Private Cygnus Spacecraft's Launch Delayed by Bad Weather for 3rd Time

Cygnus Spacecraft on the Launch Pad
Orbital ATK's uncrewed Cygnus cargo spacecraft sits atop a United Launch Alliance Atlas V rocket at Cape Canaveral Air Force Station in Florida on Dec. 5, 2015. That day's launch attempt was scrubbed by high winds; the next try will come Dec. 6. (Image credit: NASA (via Twitter))

Bad weather foiled the launch attempt of Orbital ATK's Cygnus spacecraft Saturday (Dec. 5), delaying the cargo ship's return-to-flight mission for the third day in a row.

The unmanned Cygnus spaceship was slated to launch into space atop a United Launch Alliance (ULA) Atlas V rocket at 5:10 p.m. EST (2210 GMT) on Saturday from Florida's Cape Canaveral Air Force Station, but mission controllers scuttled the attempt several hours ahead of time because of concerns about strong winds.

The next launch opportunity will come Sunday (Dec. 6) at 4:44 p.m. EST (2144 GMT). You can watch the launch attempt live at beginning at 3:30 p.m. EST (2030 GMT), courtesy of NASA TV.

The launch was originally supposed to occur Thursday (Dec. 3), but the weather didn't cooperate that day. High winds forced another scrub on Friday (Dec. 4).

Orbital ATK's Cygnus is hauling nearly 4 tons of supplies to the International Space Station as part of a $1.9 billion deal with NASA. About one-third of those supplies are science experiments.

The liftoff will mark Orbital ATK's fourth cargo launch for NASA and the first Cygnus flight since October 2014, when one of the company's Antares rockets that normally carries the vehicles exploded just after liftoff, destroying its Cygnus payload. Orbital ATK plans to return its Antares rockets to flight in 2016.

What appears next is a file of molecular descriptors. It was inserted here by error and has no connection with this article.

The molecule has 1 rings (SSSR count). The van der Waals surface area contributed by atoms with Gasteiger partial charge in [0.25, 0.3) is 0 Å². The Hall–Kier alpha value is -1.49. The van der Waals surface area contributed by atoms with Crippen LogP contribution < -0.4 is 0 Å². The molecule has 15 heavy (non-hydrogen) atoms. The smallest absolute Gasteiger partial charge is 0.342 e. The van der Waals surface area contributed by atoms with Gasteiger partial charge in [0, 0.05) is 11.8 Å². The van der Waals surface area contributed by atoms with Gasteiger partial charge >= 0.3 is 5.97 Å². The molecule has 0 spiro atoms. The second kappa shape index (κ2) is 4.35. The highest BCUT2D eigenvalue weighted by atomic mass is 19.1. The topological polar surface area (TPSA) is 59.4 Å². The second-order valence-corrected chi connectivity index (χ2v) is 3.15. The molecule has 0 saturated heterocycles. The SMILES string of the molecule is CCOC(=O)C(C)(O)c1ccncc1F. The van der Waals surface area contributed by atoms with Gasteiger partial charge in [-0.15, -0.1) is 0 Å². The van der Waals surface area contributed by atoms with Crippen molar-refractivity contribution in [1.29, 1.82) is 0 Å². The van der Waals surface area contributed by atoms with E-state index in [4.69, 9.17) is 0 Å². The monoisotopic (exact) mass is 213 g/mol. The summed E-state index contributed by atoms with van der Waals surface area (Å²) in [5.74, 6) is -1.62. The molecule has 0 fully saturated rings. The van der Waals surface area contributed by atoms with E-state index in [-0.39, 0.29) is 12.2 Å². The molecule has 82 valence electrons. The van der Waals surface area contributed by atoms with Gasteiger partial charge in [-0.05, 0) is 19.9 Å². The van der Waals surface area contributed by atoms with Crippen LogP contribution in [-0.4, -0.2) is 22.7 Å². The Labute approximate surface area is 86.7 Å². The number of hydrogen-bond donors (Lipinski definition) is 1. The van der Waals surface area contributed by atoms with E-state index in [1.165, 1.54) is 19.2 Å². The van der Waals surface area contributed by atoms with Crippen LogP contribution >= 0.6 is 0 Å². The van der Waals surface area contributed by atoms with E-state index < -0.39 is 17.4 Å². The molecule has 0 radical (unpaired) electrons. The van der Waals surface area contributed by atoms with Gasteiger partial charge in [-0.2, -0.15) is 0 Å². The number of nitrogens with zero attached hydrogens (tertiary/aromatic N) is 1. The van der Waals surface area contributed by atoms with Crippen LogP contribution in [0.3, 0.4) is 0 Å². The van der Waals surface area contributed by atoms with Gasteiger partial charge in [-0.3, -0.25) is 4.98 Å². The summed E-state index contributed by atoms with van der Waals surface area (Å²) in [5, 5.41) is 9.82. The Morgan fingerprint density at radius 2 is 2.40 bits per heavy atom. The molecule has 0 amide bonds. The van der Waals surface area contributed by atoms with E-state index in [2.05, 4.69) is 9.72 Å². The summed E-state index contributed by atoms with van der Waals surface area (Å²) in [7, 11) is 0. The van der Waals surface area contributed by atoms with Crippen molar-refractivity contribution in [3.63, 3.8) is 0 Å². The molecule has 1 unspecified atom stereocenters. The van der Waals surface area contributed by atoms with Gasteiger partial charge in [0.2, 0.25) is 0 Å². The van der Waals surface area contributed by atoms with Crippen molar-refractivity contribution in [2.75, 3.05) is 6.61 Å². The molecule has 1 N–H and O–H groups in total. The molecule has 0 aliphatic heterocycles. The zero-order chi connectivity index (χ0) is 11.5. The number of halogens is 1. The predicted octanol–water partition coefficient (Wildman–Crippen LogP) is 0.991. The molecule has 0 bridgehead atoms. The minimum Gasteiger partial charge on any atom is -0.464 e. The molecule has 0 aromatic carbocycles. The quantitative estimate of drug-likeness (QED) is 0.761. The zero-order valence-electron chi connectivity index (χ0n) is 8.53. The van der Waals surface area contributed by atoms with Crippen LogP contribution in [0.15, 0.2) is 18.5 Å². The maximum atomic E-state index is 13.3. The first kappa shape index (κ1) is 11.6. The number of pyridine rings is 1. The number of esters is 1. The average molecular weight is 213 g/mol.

An illustration of Orbital ATK's enhanced Cygnus spacecraft on approach to the International Space Station. (Image credit: NASA/Orbital ATK)

Orbital ATK is one of two commercial spaceflight companies with contracts to fly cargo to the International Space Station for NASA. The other is SpaceX, which has a $1.6 billion contract to fly at least 12 missions for NASA using the company's Dragon spacecraft and Falcon 9 rockets. SpaceX has flown six successful cargo flights so far, with a seventh mission failing in June. SpaceX plans to resume its NASA cargo flights in early January. 

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Sarah Lewin
Associate Editor

Sarah Lewin started writing for in June of 2015 as a Staff Writer and became Associate Editor in 2019 . Her work has been featured by Scientific American, IEEE Spectrum, Quanta Magazine, Wired, The Scientist, Science Friday and WGBH's Inside NOVA. Sarah has an MA from NYU's Science, Health and Environmental Reporting Program and an AB in mathematics from Brown University. When not writing, reading or thinking about space, Sarah enjoys musical theatre and mathematical papercraft. She is currently Assistant News Editor at Scientific American. You can follow her on Twitter @SarahExplains.